theQuestion: Is the recent furor over political donations much ado about nothing?*
Winners govern and losers complain. Perhaps it’s a law of nature. It is most certainly a law of oppositional government. The BC NDP have not won an election in 20-years and have sat on the losing side for so long its complaints have become stale and worn.
Take last week’s rerun of the New Democrats’ effort to save our political system from the scourge of corporate money influencing politics. BC NDP leader John Horgan introduced a private member’s bill, the Campaign Finance Reform Act, which bans big money donations to political parties. Horgan knew the bill would be quashed and that his own party has no intention of following the reforms.
It was a delight to see how difficult it was for the reporters covering the story to not describe Horgan as a hypocrite — they came close mind you. The day before Horgan introduced the bill he was the special guest at a fundraising breakfast in Vancouver at $2,000-a-head. When pressed by the media he fessed up, admitting the BC NDP would continue to take big money donations for as long as the rules stay the same. Meaning until the BC Liberals decide to refuse corporate donations, which is staggeringly unlikely to happen. He also said that if offered $50,000 from a large donor he would take it in order to offset the party’s badgering of “little old ladies” for small donations and to help run an “effective campaign.”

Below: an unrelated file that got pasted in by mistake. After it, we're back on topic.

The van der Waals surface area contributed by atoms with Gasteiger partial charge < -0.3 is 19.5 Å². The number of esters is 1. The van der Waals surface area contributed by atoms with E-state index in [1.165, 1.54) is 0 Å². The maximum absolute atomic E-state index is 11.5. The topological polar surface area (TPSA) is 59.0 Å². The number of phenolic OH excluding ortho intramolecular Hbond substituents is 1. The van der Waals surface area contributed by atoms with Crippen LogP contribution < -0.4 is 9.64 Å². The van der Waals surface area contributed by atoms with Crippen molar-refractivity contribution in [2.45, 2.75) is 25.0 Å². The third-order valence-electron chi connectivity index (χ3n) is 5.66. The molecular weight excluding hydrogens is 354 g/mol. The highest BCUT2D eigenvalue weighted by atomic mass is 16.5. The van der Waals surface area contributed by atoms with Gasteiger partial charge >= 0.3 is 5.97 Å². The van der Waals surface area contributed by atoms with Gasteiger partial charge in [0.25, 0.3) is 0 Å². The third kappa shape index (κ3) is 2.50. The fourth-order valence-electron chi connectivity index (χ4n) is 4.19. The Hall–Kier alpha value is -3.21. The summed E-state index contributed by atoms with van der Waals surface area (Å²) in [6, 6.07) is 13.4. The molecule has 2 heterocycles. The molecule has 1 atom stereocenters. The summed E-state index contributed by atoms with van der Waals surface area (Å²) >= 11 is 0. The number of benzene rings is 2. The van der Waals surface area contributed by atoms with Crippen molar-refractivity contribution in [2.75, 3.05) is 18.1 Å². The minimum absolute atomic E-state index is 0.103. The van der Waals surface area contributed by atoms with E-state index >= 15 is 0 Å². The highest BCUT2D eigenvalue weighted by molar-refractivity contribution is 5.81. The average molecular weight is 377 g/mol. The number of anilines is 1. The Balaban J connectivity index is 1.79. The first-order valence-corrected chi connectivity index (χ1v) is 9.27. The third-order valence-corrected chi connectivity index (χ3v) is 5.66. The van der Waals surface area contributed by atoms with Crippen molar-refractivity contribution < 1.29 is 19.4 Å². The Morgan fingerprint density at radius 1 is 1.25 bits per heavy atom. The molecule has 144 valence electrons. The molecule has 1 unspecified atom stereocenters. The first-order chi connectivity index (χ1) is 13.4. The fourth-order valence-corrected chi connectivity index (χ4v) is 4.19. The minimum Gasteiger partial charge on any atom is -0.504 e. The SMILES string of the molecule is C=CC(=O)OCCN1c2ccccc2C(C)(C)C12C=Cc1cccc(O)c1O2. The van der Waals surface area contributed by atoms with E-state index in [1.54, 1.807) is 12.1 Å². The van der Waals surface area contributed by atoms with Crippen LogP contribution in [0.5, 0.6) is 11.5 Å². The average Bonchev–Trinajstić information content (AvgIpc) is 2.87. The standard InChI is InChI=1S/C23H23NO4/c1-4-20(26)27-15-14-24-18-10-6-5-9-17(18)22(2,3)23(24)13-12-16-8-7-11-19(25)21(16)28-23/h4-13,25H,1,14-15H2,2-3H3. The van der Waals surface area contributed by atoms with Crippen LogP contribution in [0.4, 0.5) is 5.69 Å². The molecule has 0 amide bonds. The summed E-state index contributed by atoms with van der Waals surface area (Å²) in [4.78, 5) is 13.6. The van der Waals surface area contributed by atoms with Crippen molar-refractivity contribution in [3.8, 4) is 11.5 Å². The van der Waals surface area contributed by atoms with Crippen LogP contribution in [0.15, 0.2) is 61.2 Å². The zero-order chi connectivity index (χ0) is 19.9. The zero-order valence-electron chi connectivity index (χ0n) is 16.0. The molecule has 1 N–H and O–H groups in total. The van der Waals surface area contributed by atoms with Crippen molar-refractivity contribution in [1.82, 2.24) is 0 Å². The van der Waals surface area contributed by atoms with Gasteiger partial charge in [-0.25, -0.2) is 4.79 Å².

Horgan has it right in that big money donations are essential to running an effective campaign in B.C. Campaigns cost millions. It does not matter if the money comes from a corporation, union or an environmental group. Someone has to pay and as long as it’s not the taxpayer, it’s much ado about nothing.
It is naive to think money and the influence that goes with it can be removed from politics. Sure, under the spell of the “Feel the Bern” movement, one might think corporate money is the root of all evil. But, ask someone on the right about union donations to the BC NDP and you would get a similar response. You expect business to support a pro-business party. In turn, it’s perfectly acceptable for labour unions to support a labour party or an environmental group to support a green party.
The answer is not to ban free speech rights of unions, corporations and environmental groups. The answer is to stop complaining and grow up.